On the last day of June 2009, a 23-year-old US Army private, Bowe Bergdahl, carrying only a compass and a bottle of water, disappeared from his unit’s forward operating base in eastern Afghanistan.
Why and how he had done this wasn’t clear. But the risk that he would fall into the hands of the Taliban was obvious. As soon as his absence was discovered, senior US military officials at Bagram Airbase in Kabul sprang into action. They scoured the airwaves and the nearby terrain with the latest surveillance technology, sent out patrols to try to find Bergdahl, and even distributed leaflets to Afghans in the area, warning them to inform the army if they saw him.
And eventually, they called John Alexander.
Alexander was a retired army colonel, living in Las Vegas. In the 1980s, as a staff officer at the Army’s Intelligence and Security Command (INSCOM), he had been one of the insiders in the Pentagon’s remote viewing programme. The programme had been shut down in the mid 1990s – largely for political reasons, some said – and its trained psychics had gone on to conventional assignments or into retirement. Now the military, out of other options, wanted to see if remote viewers could help.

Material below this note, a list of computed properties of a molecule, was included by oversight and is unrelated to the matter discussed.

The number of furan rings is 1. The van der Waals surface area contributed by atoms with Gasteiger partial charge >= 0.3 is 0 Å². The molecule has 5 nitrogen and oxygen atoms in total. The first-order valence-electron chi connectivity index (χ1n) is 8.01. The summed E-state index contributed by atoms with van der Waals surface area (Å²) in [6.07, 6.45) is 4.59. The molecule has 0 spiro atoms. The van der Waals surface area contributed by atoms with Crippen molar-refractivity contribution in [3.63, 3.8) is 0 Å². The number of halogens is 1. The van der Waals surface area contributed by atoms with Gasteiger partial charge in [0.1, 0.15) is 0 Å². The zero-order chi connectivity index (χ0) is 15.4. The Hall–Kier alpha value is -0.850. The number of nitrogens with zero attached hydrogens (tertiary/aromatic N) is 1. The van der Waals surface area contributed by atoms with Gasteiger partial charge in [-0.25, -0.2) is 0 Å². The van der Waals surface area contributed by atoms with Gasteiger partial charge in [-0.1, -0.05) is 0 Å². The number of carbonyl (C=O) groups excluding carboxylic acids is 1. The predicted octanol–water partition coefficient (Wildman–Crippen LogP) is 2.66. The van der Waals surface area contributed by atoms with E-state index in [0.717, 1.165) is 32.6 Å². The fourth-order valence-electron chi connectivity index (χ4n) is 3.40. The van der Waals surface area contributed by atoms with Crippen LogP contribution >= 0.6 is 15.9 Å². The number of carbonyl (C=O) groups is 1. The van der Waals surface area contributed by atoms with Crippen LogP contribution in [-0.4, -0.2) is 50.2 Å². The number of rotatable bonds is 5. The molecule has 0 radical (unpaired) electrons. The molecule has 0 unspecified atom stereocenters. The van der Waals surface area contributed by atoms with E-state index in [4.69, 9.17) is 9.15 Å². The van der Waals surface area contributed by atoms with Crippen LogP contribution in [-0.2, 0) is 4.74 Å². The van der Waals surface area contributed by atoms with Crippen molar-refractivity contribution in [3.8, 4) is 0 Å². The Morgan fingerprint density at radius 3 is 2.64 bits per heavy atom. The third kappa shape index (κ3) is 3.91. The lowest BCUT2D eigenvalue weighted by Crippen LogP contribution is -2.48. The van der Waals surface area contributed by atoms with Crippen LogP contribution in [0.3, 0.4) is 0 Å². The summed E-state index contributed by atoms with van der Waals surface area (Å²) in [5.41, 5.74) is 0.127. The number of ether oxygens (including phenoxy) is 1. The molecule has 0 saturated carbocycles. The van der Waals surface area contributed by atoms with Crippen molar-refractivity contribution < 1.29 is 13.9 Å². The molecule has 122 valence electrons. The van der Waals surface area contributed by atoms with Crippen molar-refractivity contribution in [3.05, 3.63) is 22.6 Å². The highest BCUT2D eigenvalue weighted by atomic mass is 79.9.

It was not an official project, just an informal request. “They were saying, we’ve tried everything else, why not this?” recalled Alexander.
He agreed to do what he could. And, with some difficulty, he did arrange, via a third party, for several trained remote viewers to target the missing soldier. In accordance with the usual procedure, each viewer was told merely that there was a target of interest, and that he or she should provide whatever impressions came to mind.
The result? Read more
Thursday, April 7, 2011
Whatever Happened to America's Psychic Spies?
Whatever happened to America's psychic spies? As a matter of fact, they're still around and still doing remote viewing.